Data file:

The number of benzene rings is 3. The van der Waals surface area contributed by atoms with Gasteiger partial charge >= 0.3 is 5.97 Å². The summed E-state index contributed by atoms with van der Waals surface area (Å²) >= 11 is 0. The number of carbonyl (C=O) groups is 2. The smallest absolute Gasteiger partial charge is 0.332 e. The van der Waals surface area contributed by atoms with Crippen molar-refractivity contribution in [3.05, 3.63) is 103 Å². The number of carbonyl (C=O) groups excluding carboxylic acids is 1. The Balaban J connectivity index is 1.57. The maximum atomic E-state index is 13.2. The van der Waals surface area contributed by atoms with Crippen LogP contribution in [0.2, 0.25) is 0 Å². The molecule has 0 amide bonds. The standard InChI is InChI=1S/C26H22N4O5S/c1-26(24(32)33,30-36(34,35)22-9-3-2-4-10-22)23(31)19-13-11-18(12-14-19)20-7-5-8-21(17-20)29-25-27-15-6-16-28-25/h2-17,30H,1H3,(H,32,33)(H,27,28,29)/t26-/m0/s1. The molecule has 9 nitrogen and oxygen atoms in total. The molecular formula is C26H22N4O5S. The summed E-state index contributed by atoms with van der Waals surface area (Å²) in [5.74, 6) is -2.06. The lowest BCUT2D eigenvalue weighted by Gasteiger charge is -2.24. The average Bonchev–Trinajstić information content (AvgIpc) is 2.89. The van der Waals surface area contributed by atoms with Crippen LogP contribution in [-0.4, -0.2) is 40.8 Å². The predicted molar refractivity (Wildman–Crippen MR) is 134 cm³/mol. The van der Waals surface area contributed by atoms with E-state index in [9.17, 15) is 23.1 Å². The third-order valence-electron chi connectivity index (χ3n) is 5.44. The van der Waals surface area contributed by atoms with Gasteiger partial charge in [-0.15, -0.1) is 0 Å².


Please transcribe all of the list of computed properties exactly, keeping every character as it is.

The number of benzene rings is 3. The van der Waals surface area contributed by atoms with Gasteiger partial charge >= 0.3 is 5.97 Å². The summed E-state index contributed by atoms with van der Waals surface area (Å²) >= 11 is 0. The number of carbonyl (C=O) groups is 2. The smallest absolute Gasteiger partial charge is 0.332 e. The van der Waals surface area contributed by atoms with Crippen molar-refractivity contribution in [3.05, 3.63) is 103 Å². The number of carbonyl (C=O) groups excluding carboxylic acids is 1. The Balaban J connectivity index is 1.57. The maximum atomic E-state index is 13.2. The van der Waals surface area contributed by atoms with Crippen LogP contribution in [0.2, 0.25) is 0 Å². The molecule has 0 amide bonds. The standard InChI is InChI=1S/C26H22N4O5S/c1-26(24(32)33,30-36(34,35)22-9-3-2-4-10-22)23(31)19-13-11-18(12-14-19)20-7-5-8-21(17-20)29-25-27-15-6-16-28-25/h2-17,30H,1H3,(H,32,33)(H,27,28,29)/t26-/m0/s1. The molecule has 9 nitrogen and oxygen atoms in total. The molecular formula is C26H22N4O5S. The summed E-state index contributed by atoms with van der Waals surface area (Å²) in [5.74, 6) is -2.06. The lowest BCUT2D eigenvalue weighted by Gasteiger charge is -2.24. The average Bonchev–Trinajstić information content (AvgIpc) is 2.89. The van der Waals surface area contributed by atoms with Crippen LogP contribution in [-0.4, -0.2) is 40.8 Å². The predicted molar refractivity (Wildman–Crippen MR) is 134 cm³/mol. The van der Waals surface area contributed by atoms with E-state index in [9.17, 15) is 23.1 Å². The third-order valence-electron chi connectivity index (χ3n) is 5.44. The van der Waals surface area contributed by atoms with Gasteiger partial charge in [-0.15, -0.1) is 0 Å².